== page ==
In Ted Butler's Archive


Despite what you may have read, the big banks did not sell gold and silver to depress the price on the big drop recently. The data will show, just as they have always shown that the managed-money traders (computer-driven hedge funds) were the big sellers and the commercials (big banks) were the big buyers. In that fashion, JPMorgan and the big banks successfully closed out a large portion of their profitable short positions. The commercials rig prices lower through the magic of spoofing and other computer scams, but they do so only to generate managed-money selling, so that the commercials can then buy. And this week, the managed-money traders sold COMEX gold and silver in droves, while the commercials bought every contract sold. That’s the game. With record trading volume, this past week was among the best financially for the commercials and worst ever for the managed-money traders in gold and silver. Including the extraordinary price turnaround on Tuesday evening into Wednesday, I’d estimate that JPMorgan and the other commercials made more than $3 billion in gold and silver this week and the managed-money traders lost the same amount.

That’s a far cry from the near $4 billion the commercials were in the hole for during the summer price highs. This is the money game that drives gold and silver prices. The good news is that the market structure is nowhere near as bearish. We have taken a large step towards getting most of the downside price damage behind us. The commercials whacked huge chunks off the price and there seemed to be an urgency in getting the job done.

When the selloff is done, it is likely to be the final selloff in silver. JPMorgan is in the best position for a silver blastoff than it has ever been, particularly after this week, with its largest physical position ever and a sharply reduced paper short position (the whole point of the selloff). It is impossible that the commercials aren’t tuned into the managed-money traders’ behavior, especially considering how few in number are the large commercials. Earlier this year, the commercials were in the hole $4 billion in gold and silver, only to have made that back and $3 billion more over the decline. These are stakes guaranteed to get attention.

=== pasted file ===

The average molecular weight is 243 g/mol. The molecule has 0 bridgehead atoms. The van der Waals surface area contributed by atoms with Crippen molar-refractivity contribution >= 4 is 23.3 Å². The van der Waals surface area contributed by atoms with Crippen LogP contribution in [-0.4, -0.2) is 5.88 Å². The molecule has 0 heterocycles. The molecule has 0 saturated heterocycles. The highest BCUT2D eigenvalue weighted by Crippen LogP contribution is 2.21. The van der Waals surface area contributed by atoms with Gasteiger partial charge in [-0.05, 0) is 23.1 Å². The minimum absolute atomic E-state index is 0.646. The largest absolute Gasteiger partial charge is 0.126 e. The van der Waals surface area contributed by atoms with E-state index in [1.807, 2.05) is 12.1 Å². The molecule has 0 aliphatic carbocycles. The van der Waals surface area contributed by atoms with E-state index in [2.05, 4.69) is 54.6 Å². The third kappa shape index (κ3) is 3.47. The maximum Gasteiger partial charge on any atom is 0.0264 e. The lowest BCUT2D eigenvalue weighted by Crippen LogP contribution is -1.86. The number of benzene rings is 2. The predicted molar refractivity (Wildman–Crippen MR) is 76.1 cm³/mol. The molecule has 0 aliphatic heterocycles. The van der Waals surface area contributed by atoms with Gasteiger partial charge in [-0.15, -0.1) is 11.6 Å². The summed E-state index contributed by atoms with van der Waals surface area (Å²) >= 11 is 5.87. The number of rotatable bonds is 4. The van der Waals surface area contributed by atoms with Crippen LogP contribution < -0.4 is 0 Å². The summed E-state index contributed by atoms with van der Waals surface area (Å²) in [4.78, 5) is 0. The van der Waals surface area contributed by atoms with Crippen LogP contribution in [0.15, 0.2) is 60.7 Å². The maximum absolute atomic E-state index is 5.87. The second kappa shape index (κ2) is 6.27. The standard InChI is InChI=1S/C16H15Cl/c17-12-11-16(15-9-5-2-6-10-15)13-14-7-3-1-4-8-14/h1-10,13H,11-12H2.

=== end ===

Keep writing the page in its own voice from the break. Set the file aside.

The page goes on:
The reason for the $4 billion loss was that the commercials miscalculated in allowing themselves to sell short to the managed-money longs at too low gold and silver prices earlier in the year. The reason the commercials miscalculated is that they misjudged the extent to which managed-money traders have attracted investor money. It was large investor inflows that created the much larger positions the managed-money traders put on this year.

Better than anyone else, the commercials and in particular JPMorgan now fully appreciate the tremendous buying and selling power that the managed-money traders possess. Armed with this knowledge, the commercials will never sell as aggressively at low prices when the prospects are for much more managed-money buying to come. It will be to the commercials’ advantage to lay back and hold off when the managed-money traders begin to buy, rather than rush to sell too soon as was the case earlier this year. This would result in much sharper price moves for silver than we’ve witnessed to date.

The right time to buy silver is after it has fallen sharply in price. That’s true with many investments, but buying silver at the right price can make you more money than just about anything else. The good news is that silver has fallen sharply from its summer price highs; making it a better buy now than it has been in many months.

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